Living in a Post-Christian World

At the Catalyst Conference in October, Gabe Lyons, co-founder of Catalyst and co-author of UnChristian, spoke about the kind of Christians that are making a difference for Christ in the post-Christian culture that we are living in. Most of what he spoke about at the conference is found in his new book, The Next Christians: How a New Generation is Restoring the Faith. While UnChristian highlighted the negative perceptions that people have of Christians, The Next Christians features the kind of Christians who are helping people to change their perceptions.

Gabe gives six characteristics of Christians who are restorers. Restorers are focused on bringing about restoration to the world because they believe that not only does the gospel bring good news about life after death, but it offers good news in the here and now. The Gospel provides hope today, as well as tomorrow. He has observed that these types of Christians are:

– provoked, not offended

– creators, not critics

– called, not employed

– grounded, not distracted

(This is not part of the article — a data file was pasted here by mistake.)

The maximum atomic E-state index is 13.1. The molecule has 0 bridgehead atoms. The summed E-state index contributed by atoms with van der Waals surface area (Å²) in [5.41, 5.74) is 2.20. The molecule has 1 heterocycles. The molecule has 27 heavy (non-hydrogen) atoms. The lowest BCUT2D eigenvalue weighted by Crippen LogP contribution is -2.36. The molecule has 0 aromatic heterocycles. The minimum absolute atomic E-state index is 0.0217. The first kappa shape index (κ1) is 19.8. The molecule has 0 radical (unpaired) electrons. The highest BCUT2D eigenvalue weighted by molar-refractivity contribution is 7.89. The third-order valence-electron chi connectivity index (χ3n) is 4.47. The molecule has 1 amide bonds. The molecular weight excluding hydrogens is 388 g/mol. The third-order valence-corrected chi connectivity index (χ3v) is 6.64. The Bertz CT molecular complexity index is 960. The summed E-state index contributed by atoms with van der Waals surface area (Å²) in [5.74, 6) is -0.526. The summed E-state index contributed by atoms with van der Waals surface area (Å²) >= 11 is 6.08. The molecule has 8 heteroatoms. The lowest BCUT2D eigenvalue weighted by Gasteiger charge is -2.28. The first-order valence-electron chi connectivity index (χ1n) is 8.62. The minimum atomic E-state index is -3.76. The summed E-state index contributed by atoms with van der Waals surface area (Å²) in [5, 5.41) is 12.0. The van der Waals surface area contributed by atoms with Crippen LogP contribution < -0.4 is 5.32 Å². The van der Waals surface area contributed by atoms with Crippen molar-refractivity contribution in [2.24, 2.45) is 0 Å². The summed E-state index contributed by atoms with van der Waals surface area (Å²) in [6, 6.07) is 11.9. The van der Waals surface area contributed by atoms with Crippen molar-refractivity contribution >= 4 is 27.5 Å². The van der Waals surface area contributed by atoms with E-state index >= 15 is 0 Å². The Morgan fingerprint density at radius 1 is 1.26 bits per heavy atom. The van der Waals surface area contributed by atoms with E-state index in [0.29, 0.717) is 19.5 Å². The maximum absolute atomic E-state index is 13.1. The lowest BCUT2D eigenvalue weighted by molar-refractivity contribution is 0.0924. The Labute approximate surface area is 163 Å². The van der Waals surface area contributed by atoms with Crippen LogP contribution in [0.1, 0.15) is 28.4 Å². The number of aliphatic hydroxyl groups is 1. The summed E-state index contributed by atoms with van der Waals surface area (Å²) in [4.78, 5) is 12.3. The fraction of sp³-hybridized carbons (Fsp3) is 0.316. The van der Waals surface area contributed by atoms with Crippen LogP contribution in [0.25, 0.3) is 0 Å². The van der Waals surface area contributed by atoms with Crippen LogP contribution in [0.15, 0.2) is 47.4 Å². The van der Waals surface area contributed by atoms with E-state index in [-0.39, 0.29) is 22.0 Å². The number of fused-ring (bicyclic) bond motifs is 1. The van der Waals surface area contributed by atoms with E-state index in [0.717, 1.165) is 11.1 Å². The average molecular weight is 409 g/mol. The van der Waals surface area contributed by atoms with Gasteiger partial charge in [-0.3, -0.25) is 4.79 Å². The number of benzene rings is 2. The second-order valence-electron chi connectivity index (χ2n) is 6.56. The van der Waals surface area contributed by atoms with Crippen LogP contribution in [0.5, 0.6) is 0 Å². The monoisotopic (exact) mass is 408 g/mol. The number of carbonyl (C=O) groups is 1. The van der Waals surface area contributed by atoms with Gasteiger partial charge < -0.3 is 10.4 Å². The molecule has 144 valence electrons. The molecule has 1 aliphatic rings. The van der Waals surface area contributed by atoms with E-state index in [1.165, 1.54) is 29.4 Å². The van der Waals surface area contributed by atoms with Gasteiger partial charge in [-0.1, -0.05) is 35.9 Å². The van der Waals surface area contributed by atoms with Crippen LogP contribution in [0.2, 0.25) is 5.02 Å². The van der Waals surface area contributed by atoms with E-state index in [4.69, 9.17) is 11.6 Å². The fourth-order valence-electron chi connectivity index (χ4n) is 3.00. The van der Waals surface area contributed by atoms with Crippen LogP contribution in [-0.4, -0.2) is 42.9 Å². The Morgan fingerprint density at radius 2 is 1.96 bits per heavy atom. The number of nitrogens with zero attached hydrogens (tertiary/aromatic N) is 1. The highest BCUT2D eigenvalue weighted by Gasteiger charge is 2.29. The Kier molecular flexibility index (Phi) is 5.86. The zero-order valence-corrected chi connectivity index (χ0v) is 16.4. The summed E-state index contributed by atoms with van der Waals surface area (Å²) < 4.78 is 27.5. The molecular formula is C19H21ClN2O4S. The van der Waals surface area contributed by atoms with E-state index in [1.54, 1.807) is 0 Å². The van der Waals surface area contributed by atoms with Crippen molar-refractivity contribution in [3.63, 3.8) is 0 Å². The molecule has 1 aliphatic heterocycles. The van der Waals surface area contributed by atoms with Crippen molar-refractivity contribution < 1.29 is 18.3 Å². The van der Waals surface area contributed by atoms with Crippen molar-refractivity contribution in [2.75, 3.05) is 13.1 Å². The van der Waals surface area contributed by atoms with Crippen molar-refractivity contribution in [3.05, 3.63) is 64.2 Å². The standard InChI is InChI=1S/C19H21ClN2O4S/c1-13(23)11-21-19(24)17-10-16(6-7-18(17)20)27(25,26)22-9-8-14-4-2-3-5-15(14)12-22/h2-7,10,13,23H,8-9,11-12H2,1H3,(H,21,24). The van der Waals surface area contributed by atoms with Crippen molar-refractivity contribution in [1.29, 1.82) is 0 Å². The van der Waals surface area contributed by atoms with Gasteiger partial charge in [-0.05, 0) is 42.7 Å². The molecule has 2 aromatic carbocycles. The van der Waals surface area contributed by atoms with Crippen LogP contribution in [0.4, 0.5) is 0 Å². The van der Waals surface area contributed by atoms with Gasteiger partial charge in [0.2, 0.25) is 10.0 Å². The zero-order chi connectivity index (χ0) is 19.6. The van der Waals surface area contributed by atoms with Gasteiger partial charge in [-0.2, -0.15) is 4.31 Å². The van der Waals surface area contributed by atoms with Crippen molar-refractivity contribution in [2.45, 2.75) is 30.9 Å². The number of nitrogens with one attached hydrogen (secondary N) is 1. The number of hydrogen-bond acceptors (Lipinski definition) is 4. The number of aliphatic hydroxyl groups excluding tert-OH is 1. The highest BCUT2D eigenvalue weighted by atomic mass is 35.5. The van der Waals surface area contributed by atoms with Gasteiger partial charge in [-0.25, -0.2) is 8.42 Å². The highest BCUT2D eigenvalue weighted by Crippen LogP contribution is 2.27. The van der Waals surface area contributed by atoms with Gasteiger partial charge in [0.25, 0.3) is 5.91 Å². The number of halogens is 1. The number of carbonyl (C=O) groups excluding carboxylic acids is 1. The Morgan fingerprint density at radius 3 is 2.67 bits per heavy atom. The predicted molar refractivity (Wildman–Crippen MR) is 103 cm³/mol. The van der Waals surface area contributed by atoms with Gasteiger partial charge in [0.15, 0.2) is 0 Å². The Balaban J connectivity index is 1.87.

– in community, not alone

– countercultural, not “relevant”

I think the most important emphasis that Lyons makes is that “the next Christians are offering a new way forward- a way to act, live, and bring others along with them into the new reality of how things ought to be” (203). When he was discussing this observation, I kept on thinking of Shane Claiborne and his “Another World Is Possible” video series. Instead of focusing on how things are, he encourages us to imagine how things ought to be (as inspired by Scripture). In the same way, Lyons gives examples of people who are living that out.

While this book did not provide new information to me, it did provide encouragement to me to continue to pursue living a life of restoration instead of separation. Lyons did a great job of communicating the need for Christians to care about and live well in a post-Christian world out of a love for Jesus and a deep hope in the gospel message. Many college students and young adults that I interact with do care about social justice issues and caring for those around them, however, all too often it comes out of something besides a deep love for the Gospel message found in Scripture. Lyons says it beautifully:

“The first thing for the Christian is to recover the Gospel- to relearn and fall in love again with that historic, beautiful, redemptive, faithful, demanding, reconciling, all-powerful, restorative, atoning, grace-abounding, soul-quenching, spiritually fulfilling good news of God’s love” (192).

What about the Gospel is most impacting to you right now?

p.s. I received this book, The Next Christians, free from Waterbrook Multnomah’s Blogging for Books program.

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